[SOLVED] 6V regulator putting out 3.3V

Hi all,

I'm currently creating a Arduino controlled laser spirograph, that has 4 motors attached which I'm controlling through an H-bridge. My problem is that upon attaching my 6V regulator (instead of my Vin which is 10V) to the Vcc of the H-bridge, the voltage output of the regulator drops to about 3V. I didn't have this issue when it was wired directly to Vin, and when the regulator is attached to nothing ouputs 6V.

I know that something is wrong here and that it's my fault, I just can't find it. I've tested almost every contact in the entire circuit looking for shorts and can find none. I've triple checked the data sheet to make sure it's wired correctly, and I still can't find where I've gone wrong. The circuit also contains a 3.3V and 5V regulator, both of which are functioning correctly, however when the 6V is connected to the bridge, they drop about 0.2V each. Measuring the total current draw with the 6V attached, it came out to only 150mA, which is in line with 40mA of pots (they're low resistance) and a 7 segment display.

Basically, I'm completely flummoxed as to the problem. Does anyone have some additional troubleshooting tips that could help?

Regards, Will

P.S. Here are the datasheets for the 6V regulator and the H-bridge.

You have an h-bridge chip for each motor? The 7806 is getting hot to the touch? Your 10V source can put out enough current for all the regulators? If not, how are things wired? Are the motors enabled when this happens? Does it happen when they are disconnected? Post a schematic please.

I'm off to bed ...

CrossRoads:
You have an h-bridge chip for each motor?
The 7806 is getting hot to the touch? Your 10V source can put out enough current for all the regulators?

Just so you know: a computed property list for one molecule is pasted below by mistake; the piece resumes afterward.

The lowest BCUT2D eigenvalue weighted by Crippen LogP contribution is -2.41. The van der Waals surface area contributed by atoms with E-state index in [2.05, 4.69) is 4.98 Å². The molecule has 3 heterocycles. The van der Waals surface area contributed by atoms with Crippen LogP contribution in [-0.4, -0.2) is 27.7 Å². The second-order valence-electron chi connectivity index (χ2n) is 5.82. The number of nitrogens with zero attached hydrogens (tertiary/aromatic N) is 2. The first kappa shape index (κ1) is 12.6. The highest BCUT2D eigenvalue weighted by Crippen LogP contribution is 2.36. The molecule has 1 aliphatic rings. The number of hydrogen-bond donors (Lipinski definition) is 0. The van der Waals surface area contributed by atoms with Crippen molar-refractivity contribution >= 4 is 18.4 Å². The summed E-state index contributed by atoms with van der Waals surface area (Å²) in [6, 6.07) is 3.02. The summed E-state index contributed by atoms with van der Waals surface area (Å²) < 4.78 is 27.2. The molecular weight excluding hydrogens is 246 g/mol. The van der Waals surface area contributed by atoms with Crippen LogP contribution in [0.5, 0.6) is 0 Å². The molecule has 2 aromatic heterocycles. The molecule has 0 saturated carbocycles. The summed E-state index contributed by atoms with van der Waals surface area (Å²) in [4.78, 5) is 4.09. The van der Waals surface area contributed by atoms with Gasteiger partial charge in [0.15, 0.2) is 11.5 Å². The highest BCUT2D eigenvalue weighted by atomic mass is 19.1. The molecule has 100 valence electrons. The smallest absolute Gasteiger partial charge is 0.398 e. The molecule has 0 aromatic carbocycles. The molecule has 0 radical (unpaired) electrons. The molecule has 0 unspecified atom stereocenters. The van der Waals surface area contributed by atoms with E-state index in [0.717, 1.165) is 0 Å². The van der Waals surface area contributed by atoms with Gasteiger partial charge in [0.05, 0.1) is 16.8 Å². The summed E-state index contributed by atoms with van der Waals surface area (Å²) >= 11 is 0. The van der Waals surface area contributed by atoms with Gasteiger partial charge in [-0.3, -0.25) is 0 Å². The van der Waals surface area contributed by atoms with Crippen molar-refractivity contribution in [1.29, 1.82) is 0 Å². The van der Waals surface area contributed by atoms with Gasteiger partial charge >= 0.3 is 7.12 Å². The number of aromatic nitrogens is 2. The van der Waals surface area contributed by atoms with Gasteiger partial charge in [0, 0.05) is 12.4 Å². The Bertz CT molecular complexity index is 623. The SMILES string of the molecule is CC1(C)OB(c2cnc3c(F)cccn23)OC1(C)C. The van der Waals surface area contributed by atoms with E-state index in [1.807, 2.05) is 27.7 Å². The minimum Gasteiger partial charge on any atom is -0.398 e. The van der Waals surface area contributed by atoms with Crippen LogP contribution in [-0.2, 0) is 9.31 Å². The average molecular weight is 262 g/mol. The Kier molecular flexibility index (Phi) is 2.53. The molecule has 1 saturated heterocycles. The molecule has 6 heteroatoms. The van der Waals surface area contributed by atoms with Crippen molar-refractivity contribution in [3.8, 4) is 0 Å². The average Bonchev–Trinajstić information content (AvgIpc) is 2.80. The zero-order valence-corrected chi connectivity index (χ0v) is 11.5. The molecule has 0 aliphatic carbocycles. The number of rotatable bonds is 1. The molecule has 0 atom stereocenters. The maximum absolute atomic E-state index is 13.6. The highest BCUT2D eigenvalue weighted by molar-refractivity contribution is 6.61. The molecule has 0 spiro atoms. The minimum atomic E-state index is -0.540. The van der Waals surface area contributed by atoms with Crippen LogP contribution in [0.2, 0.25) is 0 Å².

If not, how are things wired?
Are the motors enabled when this happens? Does it happen when they are disconnected?
Post a schematic please.

I’m off to bed …

I have 2 bridges for each motor, for bidirectional control.
My 10V source can output 1A, so is enough. Remember, it was working fine before the 6V regulator was attached, the 3.3 and 5 provided power wonderfully.
All of the regulators are getting warm, but I think it’s due to stepping down the voltage as opposed to current draw (as measured current draw for entire circuit was 150mA)

As for wiring/circuit diagram, I’ll do my best to explain, but can whip up one it Fritzing if you wish.

10V source (Vin) connects to Vin on Arduino, 5V regulator, 6V regulator, 3V regulator. Grounds are all linked.
According to datasheet for H bridge, 1,2EN 3,4EN Vcc connected to 5V regulator output.
Ground/heatsink connected to shared ground.
1-4Y currently disconnected as no motors present.
1-4A connected to 8 Arduino pins, half PWM, half digital. Default LOW.
Vcc2 connected to 6V regulator output.

3V regulator connected to 4x 300ohm resistors in parallel, then to ground.

I hope that’s enough information, again, I can get something up in Fritzing if you wish.

but can whip up one it Fritzing if you wish.

Fritzing does not do schematics, it does physical layouts which are useless for fault finding.

From you description I see there is no mention of input or output capacitors for the regulator. These are needed.

Grumpy_Mike: Fritzing does not do schematics, it does physical layouts which are useless for fault finding.

From you description I see there is no mention of input or output capacitors for the regulator. These are needed.

Fritzing has a circuit schematic viewmode that, although basic, does the job. Want me to create one?

As for input/output capacitors, here's a quote from the datasheet: "No External Components Required" which I assume to mean that no filter capacitors are needed.

here's a quote from the datasheet: "No External Components Required"

Yes but it also says under standard application on the right of the first page:-

  • Cin is required if regulator is located an appreciable distance from power supply filter. ** CO is not needed for stability; however, it does improve transient response. Values of less than 0.1 mF could cause instability.